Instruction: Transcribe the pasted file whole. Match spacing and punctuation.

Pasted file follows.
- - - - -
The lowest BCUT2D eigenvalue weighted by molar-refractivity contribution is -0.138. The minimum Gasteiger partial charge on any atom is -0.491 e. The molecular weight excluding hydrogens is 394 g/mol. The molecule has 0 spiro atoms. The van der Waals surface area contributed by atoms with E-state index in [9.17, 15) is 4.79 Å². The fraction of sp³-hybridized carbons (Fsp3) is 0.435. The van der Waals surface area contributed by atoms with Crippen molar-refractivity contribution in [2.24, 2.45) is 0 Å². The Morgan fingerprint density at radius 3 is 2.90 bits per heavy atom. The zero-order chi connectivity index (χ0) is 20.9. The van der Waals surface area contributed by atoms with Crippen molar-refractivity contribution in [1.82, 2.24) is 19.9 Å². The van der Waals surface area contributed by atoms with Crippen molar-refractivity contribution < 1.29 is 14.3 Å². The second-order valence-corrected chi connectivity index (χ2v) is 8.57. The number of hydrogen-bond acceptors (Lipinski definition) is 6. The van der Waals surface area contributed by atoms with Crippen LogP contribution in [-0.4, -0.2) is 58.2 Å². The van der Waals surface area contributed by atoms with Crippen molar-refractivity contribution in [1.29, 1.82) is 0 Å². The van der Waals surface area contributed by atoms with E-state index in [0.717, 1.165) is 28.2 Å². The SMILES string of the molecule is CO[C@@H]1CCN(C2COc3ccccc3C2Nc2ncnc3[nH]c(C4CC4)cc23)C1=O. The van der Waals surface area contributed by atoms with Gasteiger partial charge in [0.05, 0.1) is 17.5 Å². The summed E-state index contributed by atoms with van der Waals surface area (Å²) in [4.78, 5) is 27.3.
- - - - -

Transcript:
The lowest BCUT2D eigenvalue weighted by molar-refractivity contribution is -0.138. The minimum Gasteiger partial charge on any atom is -0.491 e. The molecular weight excluding hydrogens is 394 g/mol. The molecule has 0 spiro atoms. The van der Waals surface area contributed by atoms with E-state index in [9.17, 15) is 4.79 Å². The fraction of sp³-hybridized carbons (Fsp3) is 0.435. The van der Waals surface area contributed by atoms with Crippen molar-refractivity contribution in [2.24, 2.45) is 0 Å². The Morgan fingerprint density at radius 3 is 2.90 bits per heavy atom. The zero-order chi connectivity index (χ0) is 20.9. The van der Waals surface area contributed by atoms with Crippen molar-refractivity contribution in [1.82, 2.24) is 19.9 Å². The van der Waals surface area contributed by atoms with Crippen molar-refractivity contribution < 1.29 is 14.3 Å². The second-order valence-corrected chi connectivity index (χ2v) is 8.57. The number of hydrogen-bond acceptors (Lipinski definition) is 6. The van der Waals surface area contributed by atoms with Crippen LogP contribution in [-0.4, -0.2) is 58.2 Å². The van der Waals surface area contributed by atoms with Crippen molar-refractivity contribution in [1.29, 1.82) is 0 Å². The van der Waals surface area contributed by atoms with E-state index in [0.717, 1.165) is 28.2 Å². The SMILES string of the molecule is CO[C@@H]1CCN(C2COc3ccccc3C2Nc2ncnc3[nH]c(C4CC4)cc23)C1=O. The van der Waals surface area contributed by atoms with Gasteiger partial charge in [0.05, 0.1) is 17.5 Å². The summed E-state index contributed by atoms with van der Waals surface area (Å²) in [4.78, 5) is 27.3.